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Sacre bleu : a comedy d'art
Christopher Moore
Adult Fiction MOORE

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From Publishers' Weekly:

Art history is playfully-and perilously-rewritten in this ambitious novel by bestseller Moore (Bite Me). Working backward from the death of Vincent Van Gogh in 1890, we meet frustrated painter and favored son of a Paris bakery family, Lucien Lessard, whose best pal happens to be Henri Toulouse-Lautrec, that fabled frequenter of brothels. All his life, Lucien has heard words of wisdom and tutelage not only from Toulouse-Lautrec, but also Renoir, Pissarro, and Theo Van Gogh. But after Toulouse-Lautrec receives a strange letter from Van Gogh, dated just before his death, the two begin to investigate "the Colorman," an odd figure who sold the titular brilliant ultramarine paint to all of these fabled painters during their most prolific, mad, and forgotten periods of work (the Colorman's arrivals also coincided with the painters' most intense love affairs). During their investigation, Lucien and Toulouse-Lautrec will discover that the mystery and Lucien's muse, Juliette, are intimately connected. Spanning nearly 30 years-with a brief interlude in Roman times-the story is steeped in Western art: Renaissance Italy; medieval cathedrals; the fields and studios of pre, post, and high impressionism. Though the question at the story's heart is less interesting than the fictional anecdotes about the great masters, fans of Moore's mix of wit and slapstick will be pleased. Photos. Agent: Nicholas Ellison, the Nicholas Ellison Agency. (Apr. 3) (c) Copyright PWxyz, LLC. All rights reserved.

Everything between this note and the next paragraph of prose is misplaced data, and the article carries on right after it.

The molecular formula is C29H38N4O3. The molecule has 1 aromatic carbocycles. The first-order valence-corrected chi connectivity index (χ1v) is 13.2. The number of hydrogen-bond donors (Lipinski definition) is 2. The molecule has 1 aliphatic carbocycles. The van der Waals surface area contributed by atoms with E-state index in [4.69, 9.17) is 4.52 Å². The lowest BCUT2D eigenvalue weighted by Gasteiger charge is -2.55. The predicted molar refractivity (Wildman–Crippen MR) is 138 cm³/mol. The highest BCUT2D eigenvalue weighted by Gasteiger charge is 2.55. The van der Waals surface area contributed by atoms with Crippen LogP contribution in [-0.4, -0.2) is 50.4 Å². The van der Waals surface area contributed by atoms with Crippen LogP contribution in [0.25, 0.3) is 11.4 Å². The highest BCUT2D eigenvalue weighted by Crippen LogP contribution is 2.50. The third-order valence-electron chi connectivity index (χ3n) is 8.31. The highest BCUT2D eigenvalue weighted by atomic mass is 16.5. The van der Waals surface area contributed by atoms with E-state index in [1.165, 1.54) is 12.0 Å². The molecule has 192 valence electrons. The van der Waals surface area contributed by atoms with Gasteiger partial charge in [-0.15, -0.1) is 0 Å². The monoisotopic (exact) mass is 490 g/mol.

From Library Journal:

Moore (Fool; You Suck) set out to write a book about the color blue. What he ended up with is a surprisingly complex novel full of love, death, art, and mystery. When baker-turned-aspiring artist Lucien Lessard, whose father was friends with some of the preeminent French artists of the late 19th century, receives a special tube of vibrant blue paint from the mysterious Juliette, his amateurish painting becomes masterly and his life becomes a mess. Obsessed with painting and loving Juliette, Lucien must discover the mystery of the blue paint, the origins of Juliette, and the identity of her near-constant companion, the frighteningly sinister Colorman who haunted other artists like Van Gogh, Monet, Pissarro, and Cezanne. In the end, the true question for Lucien is, "At what price art?" VERDICT Don't let Moore's quirky characters and bawdy language fool you. His writing has depth, and his peculiar take on the impressionists will reel you in. One part art history (with images of masterpieces interspersed with the narrative), one part paranormal mystery, and one part love story, this is a worthy read. Considering the large marketing push and Moore's rabid fan base, expect demand. [Nine-city tour; see Prepub Alert, 10/9/11.]-Jennifer Beach, Cumberland Cty. P.L., VA (c) Copyright 2012. Library Journals LLC, a wholly owned subsidiary of Media Source, Inc. No redistribution permitted.

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main characters Lucien Lessard
Male
His father father was a patron of Monet, Renoir, and Cezanne; attended art school with Vincent van Gogh; aspiring to be a painter; believes Vincent was murdered and did not commit suicide; investigating the mystery behind the color blue.
Baker

Henry de Toulouse-Lautrec
Male
Best friends with Lucien; helping Lucien find Vincent's killer.
Painter



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